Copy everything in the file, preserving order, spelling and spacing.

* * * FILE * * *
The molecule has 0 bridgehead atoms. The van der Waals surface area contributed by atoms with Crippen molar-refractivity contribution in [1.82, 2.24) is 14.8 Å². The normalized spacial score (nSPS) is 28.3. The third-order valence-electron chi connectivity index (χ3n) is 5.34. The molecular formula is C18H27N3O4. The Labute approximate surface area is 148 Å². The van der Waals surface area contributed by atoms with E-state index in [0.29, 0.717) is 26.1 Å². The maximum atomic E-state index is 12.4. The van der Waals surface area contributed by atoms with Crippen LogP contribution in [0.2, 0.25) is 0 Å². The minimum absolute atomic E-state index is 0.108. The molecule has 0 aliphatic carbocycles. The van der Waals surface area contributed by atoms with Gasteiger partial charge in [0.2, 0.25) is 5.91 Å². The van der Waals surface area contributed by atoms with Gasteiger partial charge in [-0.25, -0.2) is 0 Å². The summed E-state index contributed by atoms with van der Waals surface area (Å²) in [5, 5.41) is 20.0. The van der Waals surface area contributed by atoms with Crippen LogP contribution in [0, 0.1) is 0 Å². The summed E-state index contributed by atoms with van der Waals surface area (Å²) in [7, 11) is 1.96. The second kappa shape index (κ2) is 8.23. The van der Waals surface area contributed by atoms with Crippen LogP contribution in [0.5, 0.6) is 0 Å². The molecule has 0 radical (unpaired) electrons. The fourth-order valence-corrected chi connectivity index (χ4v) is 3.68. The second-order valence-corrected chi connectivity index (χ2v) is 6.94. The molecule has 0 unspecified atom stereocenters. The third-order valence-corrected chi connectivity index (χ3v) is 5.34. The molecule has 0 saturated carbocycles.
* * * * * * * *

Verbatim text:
The molecule has 0 bridgehead atoms. The van der Waals surface area contributed by atoms with Crippen molar-refractivity contribution in [1.82, 2.24) is 14.8 Å². The normalized spacial score (nSPS) is 28.3. The third-order valence-electron chi connectivity index (χ3n) is 5.34. The molecular formula is C18H27N3O4. The Labute approximate surface area is 148 Å². The van der Waals surface area contributed by atoms with E-state index in [0.29, 0.717) is 26.1 Å². The maximum atomic E-state index is 12.4. The van der Waals surface area contributed by atoms with Crippen LogP contribution in [0.2, 0.25) is 0 Å². The minimum absolute atomic E-state index is 0.108. The molecule has 0 aliphatic carbocycles. The van der Waals surface area contributed by atoms with Gasteiger partial charge in [0.2, 0.25) is 5.91 Å². The van der Waals surface area contributed by atoms with Gasteiger partial charge in [-0.25, -0.2) is 0 Å². The summed E-state index contributed by atoms with van der Waals surface area (Å²) in [5, 5.41) is 20.0. The van der Waals surface area contributed by atoms with Crippen LogP contribution in [0, 0.1) is 0 Å². The summed E-state index contributed by atoms with van der Waals surface area (Å²) in [7, 11) is 1.96. The second kappa shape index (κ2) is 8.23. The van der Waals surface area contributed by atoms with Crippen LogP contribution in [0.5, 0.6) is 0 Å². The molecule has 0 radical (unpaired) electrons. The fourth-order valence-corrected chi connectivity index (χ4v) is 3.68. The second-order valence-corrected chi connectivity index (χ2v) is 6.94. The molecule has 0 unspecified atom stereocenters. The third-order valence-corrected chi connectivity index (χ3v) is 5.34. The molecule has 0 saturated carbocycles.